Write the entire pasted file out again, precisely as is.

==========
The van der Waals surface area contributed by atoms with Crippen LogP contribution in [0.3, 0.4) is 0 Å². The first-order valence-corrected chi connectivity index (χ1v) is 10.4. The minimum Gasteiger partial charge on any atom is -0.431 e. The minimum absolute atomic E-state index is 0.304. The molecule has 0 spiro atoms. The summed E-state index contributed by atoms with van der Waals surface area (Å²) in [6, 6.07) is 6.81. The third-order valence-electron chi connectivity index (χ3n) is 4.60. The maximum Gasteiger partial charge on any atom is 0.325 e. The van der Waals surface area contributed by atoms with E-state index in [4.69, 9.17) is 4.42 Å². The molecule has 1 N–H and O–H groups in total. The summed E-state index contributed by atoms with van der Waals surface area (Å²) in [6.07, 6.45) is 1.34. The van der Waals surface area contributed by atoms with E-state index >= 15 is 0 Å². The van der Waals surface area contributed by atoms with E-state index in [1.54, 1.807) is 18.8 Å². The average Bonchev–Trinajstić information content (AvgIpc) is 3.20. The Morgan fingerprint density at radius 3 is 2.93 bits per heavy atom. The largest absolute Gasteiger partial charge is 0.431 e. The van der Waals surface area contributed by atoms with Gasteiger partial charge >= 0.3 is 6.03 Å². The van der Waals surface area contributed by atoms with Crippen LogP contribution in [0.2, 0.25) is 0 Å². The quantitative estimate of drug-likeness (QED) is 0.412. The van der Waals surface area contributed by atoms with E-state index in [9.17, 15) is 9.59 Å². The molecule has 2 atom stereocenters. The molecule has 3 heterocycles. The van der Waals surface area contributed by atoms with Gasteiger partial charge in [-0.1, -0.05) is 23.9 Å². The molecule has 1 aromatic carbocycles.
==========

The van der Waals surface area contributed by atoms with Crippen LogP contribution in [0.3, 0.4) is 0 Å². The first-order valence-corrected chi connectivity index (χ1v) is 10.4. The minimum Gasteiger partial charge on any atom is -0.431 e. The minimum absolute atomic E-state index is 0.304. The molecule has 0 spiro atoms. The summed E-state index contributed by atoms with van der Waals surface area (Å²) in [6, 6.07) is 6.81. The third-order valence-electron chi connectivity index (χ3n) is 4.60. The maximum Gasteiger partial charge on any atom is 0.325 e. The van der Waals surface area contributed by atoms with E-state index in [4.69, 9.17) is 4.42 Å². The molecule has 1 N–H and O–H groups in total. The summed E-state index contributed by atoms with van der Waals surface area (Å²) in [6.07, 6.45) is 1.34. The van der Waals surface area contributed by atoms with E-state index >= 15 is 0 Å². The van der Waals surface area contributed by atoms with E-state index in [1.54, 1.807) is 18.8 Å². The average Bonchev–Trinajstić information content (AvgIpc) is 3.20. The Morgan fingerprint density at radius 3 is 2.93 bits per heavy atom. The largest absolute Gasteiger partial charge is 0.431 e. The van der Waals surface area contributed by atoms with Gasteiger partial charge >= 0.3 is 6.03 Å². The van der Waals surface area contributed by atoms with Crippen LogP contribution in [0.2, 0.25) is 0 Å². The quantitative estimate of drug-likeness (QED) is 0.412. The van der Waals surface area contributed by atoms with E-state index in [9.17, 15) is 9.59 Å². The molecule has 2 atom stereocenters. The molecule has 3 heterocycles. The van der Waals surface area contributed by atoms with Gasteiger partial charge in [-0.1, -0.05) is 23.9 Å². The molecule has 1 aromatic carbocycles.